# Share my short solution.

• Keep track of the maximum height from both forward directions backward directions, call them leftmax and rightmax.

``````public int trap(int[] A){
int a=0;
int b=A.length-1;
int max=0;
int leftmax=0;
int rightmax=0;
while(a<=b){
leftmax=Math.max(leftmax,A[a]);
rightmax=Math.max(rightmax,A[b]);
if(leftmax<rightmax){
max+=(leftmax-A[a]);       // leftmax is smaller than rightmax, so the (leftmax-A[a]) water can be stored
a++;
}
else{
max+=(rightmax-A[b]);
b--;
}
}
return max;
}``````

• It's a great answer, but can you give more detail about this method?

• The idea is: I calculated the stored water at each index a and b in my code. At the start of every loop, I update the current maximum height from left side (that is from A[0,1...a]) and the maximum height from right side(from A[b,b+1...n-1]). if(leftmax<rightmax) then, at least (leftmax-A[a]) water can definitely be stored no matter what happens between [a,b] since we know there is a barrier at the rightside(rightmax>leftmax). On the other side, we cannot store more water than (leftmax-A[a]) at index a since the barrier at left is of height leftmax. So, we know the water that can be stored at index a is exactly (leftmax-A[a]). The same logic applies to the case when (leftmax>rightmax). At each loop we can make a and b one step closer. Thus we can finish it in linear time.

• Great answer. But can you explain why always move the shorter bar to make a and b one step closer? Thank you very much!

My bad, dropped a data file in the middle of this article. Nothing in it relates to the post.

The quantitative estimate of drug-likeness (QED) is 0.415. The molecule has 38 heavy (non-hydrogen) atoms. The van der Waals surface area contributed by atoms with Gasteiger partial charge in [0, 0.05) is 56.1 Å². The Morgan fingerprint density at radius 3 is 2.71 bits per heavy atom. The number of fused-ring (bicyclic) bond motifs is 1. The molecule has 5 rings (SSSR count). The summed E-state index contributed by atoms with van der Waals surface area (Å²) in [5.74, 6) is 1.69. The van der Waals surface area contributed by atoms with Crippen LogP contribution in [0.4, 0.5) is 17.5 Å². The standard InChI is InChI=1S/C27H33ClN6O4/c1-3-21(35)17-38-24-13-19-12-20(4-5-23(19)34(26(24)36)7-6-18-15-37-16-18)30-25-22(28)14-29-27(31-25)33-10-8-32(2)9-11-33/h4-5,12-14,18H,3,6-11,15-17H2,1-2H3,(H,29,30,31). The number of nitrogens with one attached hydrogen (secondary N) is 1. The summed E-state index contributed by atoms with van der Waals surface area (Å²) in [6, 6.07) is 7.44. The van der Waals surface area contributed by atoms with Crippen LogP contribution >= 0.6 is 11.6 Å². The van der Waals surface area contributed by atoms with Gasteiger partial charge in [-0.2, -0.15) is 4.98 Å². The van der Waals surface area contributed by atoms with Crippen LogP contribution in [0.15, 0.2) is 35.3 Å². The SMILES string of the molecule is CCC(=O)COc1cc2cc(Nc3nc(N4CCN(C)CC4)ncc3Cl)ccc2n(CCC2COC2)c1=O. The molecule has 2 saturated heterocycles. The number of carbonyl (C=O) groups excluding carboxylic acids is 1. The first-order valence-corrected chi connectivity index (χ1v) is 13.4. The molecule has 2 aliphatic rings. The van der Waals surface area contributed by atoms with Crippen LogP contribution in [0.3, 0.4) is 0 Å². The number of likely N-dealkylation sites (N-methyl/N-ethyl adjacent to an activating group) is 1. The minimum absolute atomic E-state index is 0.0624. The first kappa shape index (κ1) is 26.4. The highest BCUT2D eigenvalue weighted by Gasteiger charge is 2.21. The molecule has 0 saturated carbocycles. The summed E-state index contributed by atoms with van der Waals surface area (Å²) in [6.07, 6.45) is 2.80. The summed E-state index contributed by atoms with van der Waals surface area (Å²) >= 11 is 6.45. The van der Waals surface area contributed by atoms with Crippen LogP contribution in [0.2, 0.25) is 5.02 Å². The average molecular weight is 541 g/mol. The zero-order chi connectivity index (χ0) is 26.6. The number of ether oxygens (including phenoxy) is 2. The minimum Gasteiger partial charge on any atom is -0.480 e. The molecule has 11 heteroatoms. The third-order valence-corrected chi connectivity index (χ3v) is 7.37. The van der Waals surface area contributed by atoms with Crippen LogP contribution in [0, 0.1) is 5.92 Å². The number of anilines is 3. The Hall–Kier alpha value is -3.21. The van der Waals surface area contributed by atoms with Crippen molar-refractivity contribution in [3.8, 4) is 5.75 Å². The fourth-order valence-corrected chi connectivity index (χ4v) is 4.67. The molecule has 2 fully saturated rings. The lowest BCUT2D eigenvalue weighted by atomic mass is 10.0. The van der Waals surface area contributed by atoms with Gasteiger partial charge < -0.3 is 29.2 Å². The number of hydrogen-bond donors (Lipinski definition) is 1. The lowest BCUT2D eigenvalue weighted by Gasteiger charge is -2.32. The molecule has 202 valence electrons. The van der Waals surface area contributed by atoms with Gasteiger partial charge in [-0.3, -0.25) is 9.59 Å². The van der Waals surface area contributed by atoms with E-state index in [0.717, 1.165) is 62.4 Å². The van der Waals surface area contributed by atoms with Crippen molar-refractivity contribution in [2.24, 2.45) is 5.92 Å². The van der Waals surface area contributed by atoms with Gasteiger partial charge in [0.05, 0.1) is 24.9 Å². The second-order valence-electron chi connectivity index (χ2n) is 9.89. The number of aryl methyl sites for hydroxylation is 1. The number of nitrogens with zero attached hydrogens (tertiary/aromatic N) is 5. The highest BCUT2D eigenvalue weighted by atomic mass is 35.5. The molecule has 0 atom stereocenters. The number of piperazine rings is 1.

• Never mind. I got it! Because the volume always depends on the shorter bar.

• Brilliant idea, kudos!

• My solution looks similar, the water trapped always decided by shorter bar

Then use two pointer left and right to iterate all bars. And use two variable rightmax,leftmax to keep track of the largest length bar

The core logic is:

``````if(leftmax < rightmax) {
max += leftmax -A[left];
left++;
}else {
max += rightmax - A[right];
right--;
}

// code starts here
public int trap(int[] A) {
if(A==null || A.length==0) return 0;
int leftmax = 0;
int rightmax = 0;
int left = 0;
int right = A.length-1;
int max = 0;
while(left<right) {
leftmax = Math.max(leftmax, A[left]);
rightmax = Math.max(rightmax, A[right]);
if(leftmax < rightmax) {
max += leftmax -A[left];
left++;
}else {
max += rightmax - A[right];
right--;
}
}
return max;
}``````

• I wish every explanation on this website is as clear as this one. Great job!

• Thank you for this. Clean code and nice explanation !

• This post is deleted!

• @kyle.yu Easy to understand, thank you!

• I think the following organization could be easier for reasoning the algorithm idea. OP code updates the `rmax`/`lmax` before comparison/branching, this somehow changes the meaning of the two variables into something other than known maximums trapping the current pointers.

``````public class Solution {
public int trap(int[] arr) {
int sum = 0;
int lmax = 0;
int rmax = 0;
int i=0;
int j = arr.length-1;
while (i<=j) {
if (lmax>=rmax) {
int delta = rmax - arr[j];
if (delta>0) {
sum += delta;
}
rmax = Math.max(rmax, arr[j]);
j--;
} else {
int delta = lmax - arr[i];
if (delta>0)
sum+= delta;
lmax = Math.max(lmax, arr[i]);
i++;
}
}

return sum;
}
}
``````

• Great answer! But while(a<b) is enough, the situation a=b would never count anyway.

• Remarkable!!

• Excellent method! Thanks for explaining

Translated to python

``````class Solution(object):
def trap(self, height):
"""
:type height: List[int]
:rtype: int
"""
leftCursor, rightCursor = 0, len(height)-1
leftMax, rightMax, storedWater = 0, 0, 0

while (leftCursor <= rightCursor):
leftMax = max(leftMax, height[leftCursor])
rightMax = max(rightMax, height[rightCursor])
if leftMax < rightMax:
storedWater += leftMax - height[leftCursor]
leftCursor += 1
else:
storedWater += rightMax - height[rightCursor]
rightCursor -= 1

return storedWater
``````

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